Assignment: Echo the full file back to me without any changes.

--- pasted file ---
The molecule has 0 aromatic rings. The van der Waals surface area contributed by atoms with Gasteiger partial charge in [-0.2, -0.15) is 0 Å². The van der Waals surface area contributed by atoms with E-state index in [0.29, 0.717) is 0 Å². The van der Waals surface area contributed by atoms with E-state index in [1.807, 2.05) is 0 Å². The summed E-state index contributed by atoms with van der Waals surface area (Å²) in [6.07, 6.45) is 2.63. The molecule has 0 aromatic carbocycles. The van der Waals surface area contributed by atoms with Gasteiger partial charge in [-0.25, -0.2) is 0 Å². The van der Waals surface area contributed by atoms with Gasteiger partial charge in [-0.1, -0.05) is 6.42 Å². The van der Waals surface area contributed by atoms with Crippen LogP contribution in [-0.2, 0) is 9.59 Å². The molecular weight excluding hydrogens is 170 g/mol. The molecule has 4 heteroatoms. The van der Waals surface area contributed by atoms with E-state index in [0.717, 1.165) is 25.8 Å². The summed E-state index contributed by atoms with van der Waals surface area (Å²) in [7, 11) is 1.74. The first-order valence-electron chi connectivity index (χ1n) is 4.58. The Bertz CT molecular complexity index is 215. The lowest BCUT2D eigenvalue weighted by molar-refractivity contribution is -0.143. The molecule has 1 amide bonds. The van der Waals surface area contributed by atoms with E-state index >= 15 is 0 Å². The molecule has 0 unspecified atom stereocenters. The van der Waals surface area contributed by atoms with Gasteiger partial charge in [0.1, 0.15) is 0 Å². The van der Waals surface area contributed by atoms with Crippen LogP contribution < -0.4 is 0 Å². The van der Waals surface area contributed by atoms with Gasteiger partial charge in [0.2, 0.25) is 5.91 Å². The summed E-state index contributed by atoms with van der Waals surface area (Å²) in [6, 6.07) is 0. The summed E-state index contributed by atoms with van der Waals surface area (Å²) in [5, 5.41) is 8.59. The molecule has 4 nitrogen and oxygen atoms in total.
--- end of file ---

The molecule has 0 aromatic rings. The van der Waals surface area contributed by atoms with Gasteiger partial charge in [-0.2, -0.15) is 0 Å². The van der Waals surface area contributed by atoms with E-state index in [0.29, 0.717) is 0 Å². The van der Waals surface area contributed by atoms with E-state index in [1.807, 2.05) is 0 Å². The summed E-state index contributed by atoms with van der Waals surface area (Å²) in [6.07, 6.45) is 2.63. The molecule has 0 aromatic carbocycles. The van der Waals surface area contributed by atoms with Gasteiger partial charge in [-0.25, -0.2) is 0 Å². The van der Waals surface area contributed by atoms with Gasteiger partial charge in [-0.1, -0.05) is 6.42 Å². The van der Waals surface area contributed by atoms with Crippen LogP contribution in [-0.2, 0) is 9.59 Å². The molecular weight excluding hydrogens is 170 g/mol. The molecule has 4 heteroatoms. The van der Waals surface area contributed by atoms with E-state index in [0.717, 1.165) is 25.8 Å². The summed E-state index contributed by atoms with van der Waals surface area (Å²) in [7, 11) is 1.74. The first-order valence-electron chi connectivity index (χ1n) is 4.58. The Bertz CT molecular complexity index is 215. The lowest BCUT2D eigenvalue weighted by molar-refractivity contribution is -0.143. The molecule has 1 amide bonds. The van der Waals surface area contributed by atoms with E-state index >= 15 is 0 Å². The molecule has 0 unspecified atom stereocenters. The van der Waals surface area contributed by atoms with Gasteiger partial charge in [0.1, 0.15) is 0 Å². The van der Waals surface area contributed by atoms with Crippen LogP contribution < -0.4 is 0 Å². The van der Waals surface area contributed by atoms with Gasteiger partial charge in [0.2, 0.25) is 5.91 Å². The summed E-state index contributed by atoms with van der Waals surface area (Å²) in [6, 6.07) is 0. The summed E-state index contributed by atoms with van der Waals surface area (Å²) in [5, 5.41) is 8.59. The molecule has 4 nitrogen and oxygen atoms in total.